The governor of Tennessee has suspended executions for an independent review of lethal injections following an inmate’s last-minute reprieve

“Questions surrounding the preparation for lethal injection testing … have resulted in a temporary reprieve from the governor,” Lee’s office said in a press release Monday. When Lee issued the order, he tweeted only that he was motivated by an “oversight in preparation for a lethal injection.”

Now Tennessee will retain former U.S. Attorney Ed Stanton for review, according to Lee’s office:

• “Circumstances which led to the testing of lethal injection chemicals only for potency and sterility, but not for endotoxins in preparation for the April 21 execution”;

• “Clarity of the lethal injection process manual which was last updated in 2018, and compliance with testing policies since the update”;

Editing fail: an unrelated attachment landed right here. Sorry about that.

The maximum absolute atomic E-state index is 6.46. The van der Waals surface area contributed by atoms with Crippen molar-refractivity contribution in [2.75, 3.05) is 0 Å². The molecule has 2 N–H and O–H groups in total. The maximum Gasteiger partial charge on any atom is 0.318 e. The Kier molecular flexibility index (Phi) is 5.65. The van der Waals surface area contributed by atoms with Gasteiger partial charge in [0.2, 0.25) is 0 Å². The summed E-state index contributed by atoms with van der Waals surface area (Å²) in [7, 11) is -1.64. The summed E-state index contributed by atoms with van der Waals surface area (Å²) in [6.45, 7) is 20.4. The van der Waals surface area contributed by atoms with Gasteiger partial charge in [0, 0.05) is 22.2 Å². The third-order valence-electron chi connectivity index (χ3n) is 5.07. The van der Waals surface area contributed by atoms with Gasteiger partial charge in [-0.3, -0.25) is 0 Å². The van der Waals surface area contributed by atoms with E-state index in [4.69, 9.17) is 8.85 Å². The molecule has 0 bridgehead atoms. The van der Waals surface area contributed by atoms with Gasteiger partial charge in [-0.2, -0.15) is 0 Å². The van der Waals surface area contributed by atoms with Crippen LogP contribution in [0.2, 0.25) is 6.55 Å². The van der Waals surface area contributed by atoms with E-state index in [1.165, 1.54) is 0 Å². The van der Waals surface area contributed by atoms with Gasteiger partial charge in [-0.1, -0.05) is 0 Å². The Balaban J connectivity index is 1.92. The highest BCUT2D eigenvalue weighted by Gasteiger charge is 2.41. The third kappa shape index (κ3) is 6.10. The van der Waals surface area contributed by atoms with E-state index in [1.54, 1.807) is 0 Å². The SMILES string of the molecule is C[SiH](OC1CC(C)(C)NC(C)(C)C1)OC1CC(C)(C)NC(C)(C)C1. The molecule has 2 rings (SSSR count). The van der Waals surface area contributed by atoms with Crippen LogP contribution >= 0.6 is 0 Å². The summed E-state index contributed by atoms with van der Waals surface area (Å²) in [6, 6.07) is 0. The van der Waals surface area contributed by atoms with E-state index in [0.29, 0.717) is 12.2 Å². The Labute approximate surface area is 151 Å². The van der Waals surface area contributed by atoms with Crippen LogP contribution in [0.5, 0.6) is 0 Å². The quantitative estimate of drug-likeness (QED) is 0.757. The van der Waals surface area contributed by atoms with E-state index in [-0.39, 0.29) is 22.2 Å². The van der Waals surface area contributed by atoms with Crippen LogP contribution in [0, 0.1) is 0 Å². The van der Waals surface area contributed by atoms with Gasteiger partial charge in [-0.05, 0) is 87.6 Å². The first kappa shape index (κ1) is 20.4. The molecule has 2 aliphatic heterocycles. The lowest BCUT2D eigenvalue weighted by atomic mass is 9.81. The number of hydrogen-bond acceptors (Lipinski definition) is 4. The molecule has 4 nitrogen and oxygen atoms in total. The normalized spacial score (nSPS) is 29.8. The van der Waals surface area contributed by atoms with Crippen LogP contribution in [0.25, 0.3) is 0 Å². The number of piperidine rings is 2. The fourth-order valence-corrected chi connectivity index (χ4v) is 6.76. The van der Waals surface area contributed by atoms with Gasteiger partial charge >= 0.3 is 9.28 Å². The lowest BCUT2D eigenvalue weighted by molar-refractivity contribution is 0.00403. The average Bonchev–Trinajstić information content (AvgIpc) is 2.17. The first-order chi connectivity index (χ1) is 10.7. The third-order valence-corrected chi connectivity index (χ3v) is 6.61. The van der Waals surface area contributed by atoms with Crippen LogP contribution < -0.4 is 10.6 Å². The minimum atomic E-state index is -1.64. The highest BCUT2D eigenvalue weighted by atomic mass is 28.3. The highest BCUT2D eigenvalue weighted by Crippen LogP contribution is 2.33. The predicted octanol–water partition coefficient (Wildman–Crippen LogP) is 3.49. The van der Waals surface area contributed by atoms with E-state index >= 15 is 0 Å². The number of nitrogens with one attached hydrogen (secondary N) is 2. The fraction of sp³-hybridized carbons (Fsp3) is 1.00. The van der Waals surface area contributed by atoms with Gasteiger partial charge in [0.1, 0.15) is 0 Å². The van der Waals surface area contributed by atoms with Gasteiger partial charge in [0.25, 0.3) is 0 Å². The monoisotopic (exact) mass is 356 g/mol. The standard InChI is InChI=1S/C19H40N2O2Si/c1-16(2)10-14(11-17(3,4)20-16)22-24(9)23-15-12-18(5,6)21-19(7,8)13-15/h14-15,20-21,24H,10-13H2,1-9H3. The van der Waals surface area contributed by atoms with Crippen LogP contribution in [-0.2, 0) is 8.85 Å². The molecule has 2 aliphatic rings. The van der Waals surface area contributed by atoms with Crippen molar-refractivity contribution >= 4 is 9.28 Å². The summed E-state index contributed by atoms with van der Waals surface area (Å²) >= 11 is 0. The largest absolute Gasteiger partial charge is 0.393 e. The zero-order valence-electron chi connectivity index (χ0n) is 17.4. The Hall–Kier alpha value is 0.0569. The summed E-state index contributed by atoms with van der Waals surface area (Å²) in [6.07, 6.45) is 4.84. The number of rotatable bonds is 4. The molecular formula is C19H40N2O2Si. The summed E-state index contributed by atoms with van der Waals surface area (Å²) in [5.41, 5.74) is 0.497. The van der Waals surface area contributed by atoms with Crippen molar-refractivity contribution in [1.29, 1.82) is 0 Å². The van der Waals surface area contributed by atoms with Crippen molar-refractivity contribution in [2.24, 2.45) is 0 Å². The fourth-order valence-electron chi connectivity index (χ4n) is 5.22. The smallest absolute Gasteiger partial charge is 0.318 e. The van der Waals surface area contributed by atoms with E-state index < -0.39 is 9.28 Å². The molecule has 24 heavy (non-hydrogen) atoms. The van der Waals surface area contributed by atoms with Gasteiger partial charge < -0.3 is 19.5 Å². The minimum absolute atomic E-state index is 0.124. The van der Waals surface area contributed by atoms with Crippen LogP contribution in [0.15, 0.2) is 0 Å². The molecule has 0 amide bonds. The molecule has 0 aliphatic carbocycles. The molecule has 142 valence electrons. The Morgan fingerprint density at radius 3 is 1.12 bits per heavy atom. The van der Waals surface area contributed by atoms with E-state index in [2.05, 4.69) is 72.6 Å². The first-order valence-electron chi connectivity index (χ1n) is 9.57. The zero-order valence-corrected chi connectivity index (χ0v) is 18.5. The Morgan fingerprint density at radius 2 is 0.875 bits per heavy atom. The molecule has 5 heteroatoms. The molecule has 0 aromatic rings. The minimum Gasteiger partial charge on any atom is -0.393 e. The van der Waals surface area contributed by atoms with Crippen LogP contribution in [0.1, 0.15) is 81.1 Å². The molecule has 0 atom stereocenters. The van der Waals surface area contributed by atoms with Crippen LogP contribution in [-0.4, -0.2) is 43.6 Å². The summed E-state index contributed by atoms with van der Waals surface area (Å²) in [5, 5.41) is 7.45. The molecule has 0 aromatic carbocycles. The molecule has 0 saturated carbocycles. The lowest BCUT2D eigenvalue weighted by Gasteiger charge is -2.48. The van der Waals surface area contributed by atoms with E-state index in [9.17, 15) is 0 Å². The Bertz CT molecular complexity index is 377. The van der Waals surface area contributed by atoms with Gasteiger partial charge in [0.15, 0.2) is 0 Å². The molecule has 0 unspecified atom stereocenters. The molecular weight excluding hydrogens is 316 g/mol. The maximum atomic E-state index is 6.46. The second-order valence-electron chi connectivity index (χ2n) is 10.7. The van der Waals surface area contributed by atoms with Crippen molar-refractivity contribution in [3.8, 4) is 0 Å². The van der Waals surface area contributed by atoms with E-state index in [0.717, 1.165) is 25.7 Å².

• Tennessee Department of Correction “Staffing Considerations.”

“An investigation by a respected third party will ensure that any operational failures at TDOC are carefully addressed,” the governor said in the statement. “We will suspend scheduled executions until the end of 2022 to allow for the review and corrective action to be put in place.”

Smith, the oldest person on Tennessee’s death row, would have been the first to be executed in the state since the start of the Covid-19 pandemic.

“I review every death penalty case and believe it is appropriate punishment for heinous crimes,” Lee said Monday. “However, the death penalty is an extremely serious matter, and I expect the Tennessee Department of Corrections to leave no doubt that procedures are being followed correctly.”


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